However he may not need to address this as he has an emerging star in Zack Clough, the teenager has taken his chance with both feet and has impressed me very much with his direct, fearless performances. How Lennon brought Clough into the Bolton team and developed him was almost a carbon copy of how Rodgers brought Sterling into the Liverpool squad. Both Lennon and Rodgers give their Number 10/Advanced Playmaker that licence to roam free, so they will pop up on the wing as well as in the middle of the park. The reason they both do this is because it creates confusion for the defence and makes man marking that elusive attacking midfielder much harder to do.
Both Rodgers and Lennon have a tremendous understanding of the game, the only difference between the two is that Rodgers has had more talent to work with, and in a bigger league, so he got more publicity and hype. Whereas, Lennon grafted hard in Glasgow for 4 years with not nearly as much hype, thus meaning Rodgers’ managerial career has progressed further than Lennon’s has.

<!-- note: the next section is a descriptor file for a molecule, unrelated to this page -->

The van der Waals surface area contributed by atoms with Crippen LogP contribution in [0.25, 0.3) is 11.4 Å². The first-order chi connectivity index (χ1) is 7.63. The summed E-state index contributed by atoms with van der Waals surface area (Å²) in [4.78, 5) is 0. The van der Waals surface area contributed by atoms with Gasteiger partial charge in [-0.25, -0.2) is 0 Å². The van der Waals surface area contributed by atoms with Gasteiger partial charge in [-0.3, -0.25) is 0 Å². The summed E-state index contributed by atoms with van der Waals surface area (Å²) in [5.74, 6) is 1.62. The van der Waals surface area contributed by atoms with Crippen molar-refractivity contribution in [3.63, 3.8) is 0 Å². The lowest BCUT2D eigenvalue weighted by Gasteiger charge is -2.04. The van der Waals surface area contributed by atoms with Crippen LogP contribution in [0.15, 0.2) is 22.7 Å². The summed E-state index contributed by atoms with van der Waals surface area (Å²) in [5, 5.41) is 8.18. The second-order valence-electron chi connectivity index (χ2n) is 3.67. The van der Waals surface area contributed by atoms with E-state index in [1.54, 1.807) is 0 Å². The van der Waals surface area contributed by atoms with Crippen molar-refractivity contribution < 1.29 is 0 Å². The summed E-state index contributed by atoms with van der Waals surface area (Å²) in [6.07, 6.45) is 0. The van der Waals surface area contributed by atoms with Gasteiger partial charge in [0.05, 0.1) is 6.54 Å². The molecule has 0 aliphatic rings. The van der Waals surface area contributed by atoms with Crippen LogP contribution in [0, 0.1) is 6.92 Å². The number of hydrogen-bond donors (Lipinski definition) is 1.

Hopefully by reading this you’ve realised Lennon isn’t just another manager who makes his name by his antics on the side-line. Hopefully I have shed some light on the shrewd tactical job he has done, and given Lennon the praise he deserves.
The job him and his extremely underrated assistant Johan Mjällby do exemplifies their footballing knowledge and ability to turn your team into a contender right away with their tight schedule which drills the players very well. (Just for the record, I would like to say that Mjällby will be a candidate for a head coaching job within 5 years, you heard it here first so watch for his name flying about the rumour mill!)
So watch this space fellow hipsters, the short tempered shrewd tactician is on the rise.